Syd Barrett was already interested in light experiments before he hit the charts with Pink Floyd. Anthony Stern has told how he and Syd had been fascinated by Reg Gadney at King's College who made light projections (1964-ish) and later Syd tried to repeat these at home with John Gordon. In the early days of Pink Floyd the band lived in the house of Mike Leonard, who experimented with oil slides, rotating mirrors and lights. When the Floyd went professional in 1966 their first light show came straight from Haight-Ashbury, thanks to a couple of hippies, Joel and Toni Brown. Unfortunately they returned to the USA and Peter Jenner (and his wife Sumi) had to improvise a copycat-light-set.
At one point seventeen years old Joe Gannon was hired who became their first lighting tech, but he had already left when the Floyd started hitting the market.
It is improbable that Joe Gannon (not Jo Cannon) would have received a Spanish holiday card from Syd Barrett in December 1968. That month Syd, Duggie Fields and Jules moved into Wetherby Mansions and according to Jens she visited Syd there before year's end.
LONDON. 1968 anonymous entry, inserted in the journal 'International Times', part of the British Underground.
The sorcerer's apprentice can't stand 'speed'. Syd Barrett, Pink Floyd's first singer, lived for two lost months a monastic life in a small place in north-western Spain. Barrett's mother confirmed a few days ago that her son is 'travelling', but denied that it had to do with any physical or mental problems. “He simply is doing some sightseeing.", said Mrs. Barrett, who owns a pottery shop in Cambridge. (…)
After his final separation with Pink Floyd, Barrett travelled last January through various countries on the continent and finally settled in a monastery in Galicia, in north-western Spain. This was revealed by light expert and close friend of the singer, Jo Cannon.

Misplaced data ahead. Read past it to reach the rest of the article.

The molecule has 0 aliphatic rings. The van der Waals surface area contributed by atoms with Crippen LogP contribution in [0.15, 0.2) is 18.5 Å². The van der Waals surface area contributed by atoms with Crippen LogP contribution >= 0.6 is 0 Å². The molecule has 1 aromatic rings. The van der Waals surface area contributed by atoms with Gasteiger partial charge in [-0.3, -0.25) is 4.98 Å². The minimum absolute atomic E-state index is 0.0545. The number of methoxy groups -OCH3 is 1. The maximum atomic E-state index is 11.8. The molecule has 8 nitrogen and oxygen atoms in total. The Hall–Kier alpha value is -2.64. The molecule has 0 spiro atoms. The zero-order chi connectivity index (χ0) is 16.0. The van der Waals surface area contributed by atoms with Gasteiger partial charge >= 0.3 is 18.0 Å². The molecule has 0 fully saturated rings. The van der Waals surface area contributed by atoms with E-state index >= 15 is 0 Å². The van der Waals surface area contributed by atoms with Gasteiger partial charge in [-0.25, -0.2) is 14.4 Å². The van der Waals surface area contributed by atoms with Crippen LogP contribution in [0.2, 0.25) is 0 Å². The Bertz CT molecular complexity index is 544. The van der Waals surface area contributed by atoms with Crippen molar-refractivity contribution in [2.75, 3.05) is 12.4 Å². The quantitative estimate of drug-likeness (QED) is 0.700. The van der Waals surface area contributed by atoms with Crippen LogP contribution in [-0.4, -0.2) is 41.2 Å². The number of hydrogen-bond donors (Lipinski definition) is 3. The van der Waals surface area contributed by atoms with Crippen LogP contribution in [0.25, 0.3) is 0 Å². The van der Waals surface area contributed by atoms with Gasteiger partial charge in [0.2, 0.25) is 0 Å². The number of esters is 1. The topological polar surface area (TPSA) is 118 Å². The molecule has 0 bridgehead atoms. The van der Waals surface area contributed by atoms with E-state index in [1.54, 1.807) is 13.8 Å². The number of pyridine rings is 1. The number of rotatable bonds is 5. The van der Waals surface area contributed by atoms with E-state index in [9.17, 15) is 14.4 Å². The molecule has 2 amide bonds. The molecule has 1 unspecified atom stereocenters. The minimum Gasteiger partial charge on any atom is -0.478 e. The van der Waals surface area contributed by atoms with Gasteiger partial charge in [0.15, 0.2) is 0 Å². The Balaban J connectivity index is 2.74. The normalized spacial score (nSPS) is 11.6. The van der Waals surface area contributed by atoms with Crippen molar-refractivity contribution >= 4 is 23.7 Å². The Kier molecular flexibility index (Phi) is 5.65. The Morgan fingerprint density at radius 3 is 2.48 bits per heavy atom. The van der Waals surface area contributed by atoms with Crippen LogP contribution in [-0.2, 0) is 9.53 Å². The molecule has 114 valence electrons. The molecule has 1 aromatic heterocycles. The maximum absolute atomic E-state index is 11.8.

As far as we know Syd's mother didn't have a pottery shop. It is also weird that the same wrongly named person, Jo Cannon, surfaces in two different articles in the English press. A search for Jo Cannon on the extensive IT database didn't give any result, neither did Joe Gannon, by the way.
MENORCA. 1975 by Robert Wyatt, British musician and inhabitant of the Balearic Islands, in an interview by Claudi Montaña and published in the magazine 'Vibraciones'.
I knew that Syd Barrett was going through a bad time and invited him to spend some time at home, here in Menorca. He wondered where this place was and I answered that it was in Spain, next to Ibiza. "In that country only one place interests me," he replied but I had never heard of it. (...)
A few months ago he sent me a tape with traditional music of that Spanish region. It was similar to Scottish bagpipes but with more emotions. Something really spiritual.
The Spanish magazine Vibraciones did have a Robert Wyatt article in its issue of November 1975 called En Menorca, de week-end con Robert Wyatt. Unfortunately the article itself could not be consulted.